In praise of short plays

Producing more shorts can be an effective strategy for artistic directors keen to lure in time-poor punters.

D. de la Pena (norton frantic)/Flickr

This spring I’ve seen two plays called “War and Peace”, one very long and one very short. Shared Experience’s adaptation at the Royal Court, part of his Shoot/Get Treasure/Repeat season of 16 playlets scattered across London, was a more unusual and extraordinary thing: an original, well-produced and well-publicised short.

We’ve moved on from Victorian theatrical conventions, such as the proscenium arch and the Edmund Kean school of Acting with a capital A (well, some of us have, Sir Trevor Nunn). But producers and directors remain weirdly fond of operatically long plays. Surely it’s time we truly embraced the potential of shorts?

For Dominic Cooke, artistic director of the Royal Court, the Ravenhill shorts were a great success. They were scheduled at varied times from 6pm to 8.45pm and shown in the bar rather than on stage. “Anything unpredictable in theatre is really good,” he explained to me, adding that these “visceral punches in the stomach” had generated a very different kind of buzz than the more traditional shows. Lyndsey Turner, a director at the Royal Court, is currently rehearsing a similarly genre-bending new play by Mike Bartlett, “Contractions“. Weighing in at under an hour, the play will be performed in the theatre’s offices from May 29th to June 14th.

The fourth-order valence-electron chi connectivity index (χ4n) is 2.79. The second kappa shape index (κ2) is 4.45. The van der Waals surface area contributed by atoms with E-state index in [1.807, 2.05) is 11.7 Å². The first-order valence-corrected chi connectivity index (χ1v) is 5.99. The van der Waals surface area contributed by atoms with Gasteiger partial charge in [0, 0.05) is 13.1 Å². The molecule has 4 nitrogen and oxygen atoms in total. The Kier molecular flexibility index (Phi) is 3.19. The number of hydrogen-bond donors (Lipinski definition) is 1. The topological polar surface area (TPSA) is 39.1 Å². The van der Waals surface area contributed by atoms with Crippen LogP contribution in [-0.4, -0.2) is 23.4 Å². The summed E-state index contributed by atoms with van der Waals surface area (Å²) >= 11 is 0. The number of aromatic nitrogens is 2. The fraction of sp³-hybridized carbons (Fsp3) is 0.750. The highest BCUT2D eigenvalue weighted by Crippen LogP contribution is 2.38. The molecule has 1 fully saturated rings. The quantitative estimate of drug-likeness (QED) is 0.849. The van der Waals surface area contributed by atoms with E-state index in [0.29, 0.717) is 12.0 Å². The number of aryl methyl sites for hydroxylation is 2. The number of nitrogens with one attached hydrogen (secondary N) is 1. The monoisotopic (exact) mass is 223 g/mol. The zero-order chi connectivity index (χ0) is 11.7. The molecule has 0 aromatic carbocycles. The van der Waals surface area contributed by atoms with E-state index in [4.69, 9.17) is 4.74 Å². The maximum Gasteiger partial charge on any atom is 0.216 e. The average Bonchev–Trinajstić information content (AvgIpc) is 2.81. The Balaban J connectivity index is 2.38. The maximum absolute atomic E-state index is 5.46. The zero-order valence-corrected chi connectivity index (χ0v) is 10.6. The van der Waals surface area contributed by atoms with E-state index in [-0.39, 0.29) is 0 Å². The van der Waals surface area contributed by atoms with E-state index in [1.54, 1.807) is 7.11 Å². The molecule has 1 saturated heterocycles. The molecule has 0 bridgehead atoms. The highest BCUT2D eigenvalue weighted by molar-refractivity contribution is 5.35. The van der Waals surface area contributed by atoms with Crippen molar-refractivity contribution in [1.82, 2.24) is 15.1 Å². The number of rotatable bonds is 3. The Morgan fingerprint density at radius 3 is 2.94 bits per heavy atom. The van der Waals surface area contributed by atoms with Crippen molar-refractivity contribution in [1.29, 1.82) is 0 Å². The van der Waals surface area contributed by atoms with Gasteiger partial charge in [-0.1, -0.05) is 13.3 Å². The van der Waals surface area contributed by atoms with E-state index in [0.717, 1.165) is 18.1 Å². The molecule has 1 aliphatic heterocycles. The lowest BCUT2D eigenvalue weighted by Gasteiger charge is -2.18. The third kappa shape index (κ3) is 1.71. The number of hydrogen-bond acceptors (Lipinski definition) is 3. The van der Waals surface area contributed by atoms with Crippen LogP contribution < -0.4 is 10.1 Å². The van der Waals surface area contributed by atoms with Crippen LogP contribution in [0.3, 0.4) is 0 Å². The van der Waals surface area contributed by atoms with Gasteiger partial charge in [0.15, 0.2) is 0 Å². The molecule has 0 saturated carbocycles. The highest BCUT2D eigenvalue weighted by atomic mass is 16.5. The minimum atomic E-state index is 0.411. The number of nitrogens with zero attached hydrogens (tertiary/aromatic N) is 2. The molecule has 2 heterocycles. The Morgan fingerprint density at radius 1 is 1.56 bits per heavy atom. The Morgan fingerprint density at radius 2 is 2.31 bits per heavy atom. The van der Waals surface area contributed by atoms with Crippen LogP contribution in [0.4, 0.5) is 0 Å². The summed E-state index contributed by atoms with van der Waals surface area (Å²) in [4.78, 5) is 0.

Written swiftly and staged cheaply, short plays can fill a gap in a lunch hour or offer a cultural quickie on the way home from work. Lyn Gardner over at the Guardian has been advocating a more varied choice of performance times; producing more shorts can be an effective strategy for artistic directors keen to lure in time-poor punters.

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